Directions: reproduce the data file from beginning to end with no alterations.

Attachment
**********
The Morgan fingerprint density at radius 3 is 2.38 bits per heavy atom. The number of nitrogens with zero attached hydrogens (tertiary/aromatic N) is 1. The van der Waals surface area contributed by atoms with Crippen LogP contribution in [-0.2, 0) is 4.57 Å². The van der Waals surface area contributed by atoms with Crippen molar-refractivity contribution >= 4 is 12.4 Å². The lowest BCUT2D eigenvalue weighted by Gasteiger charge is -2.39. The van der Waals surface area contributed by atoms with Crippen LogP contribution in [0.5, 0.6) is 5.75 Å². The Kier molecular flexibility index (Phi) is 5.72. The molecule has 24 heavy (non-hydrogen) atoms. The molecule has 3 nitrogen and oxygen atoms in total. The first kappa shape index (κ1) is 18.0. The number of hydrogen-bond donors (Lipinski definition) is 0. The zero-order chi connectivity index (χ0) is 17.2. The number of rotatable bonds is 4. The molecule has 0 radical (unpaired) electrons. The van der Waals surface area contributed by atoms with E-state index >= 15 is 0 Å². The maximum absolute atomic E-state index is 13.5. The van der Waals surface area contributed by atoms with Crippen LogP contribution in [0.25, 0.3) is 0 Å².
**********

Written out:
The Morgan fingerprint density at radius 3 is 2.38 bits per heavy atom. The number of nitrogens with zero attached hydrogens (tertiary/aromatic N) is 1. The van der Waals surface area contributed by atoms with Crippen LogP contribution in [-0.2, 0) is 4.57 Å². The van der Waals surface area contributed by atoms with Crippen molar-refractivity contribution >= 4 is 12.4 Å². The lowest BCUT2D eigenvalue weighted by Gasteiger charge is -2.39. The van der Waals surface area contributed by atoms with Crippen LogP contribution in [0.5, 0.6) is 5.75 Å². The Kier molecular flexibility index (Phi) is 5.72. The molecule has 24 heavy (non-hydrogen) atoms. The molecule has 3 nitrogen and oxygen atoms in total. The first kappa shape index (κ1) is 18.0. The number of hydrogen-bond donors (Lipinski definition) is 0. The zero-order chi connectivity index (χ0) is 17.2. The number of rotatable bonds is 4. The molecule has 0 radical (unpaired) electrons. The van der Waals surface area contributed by atoms with E-state index >= 15 is 0 Å². The maximum absolute atomic E-state index is 13.5. The van der Waals surface area contributed by atoms with Crippen LogP contribution in [0.25, 0.3) is 0 Å².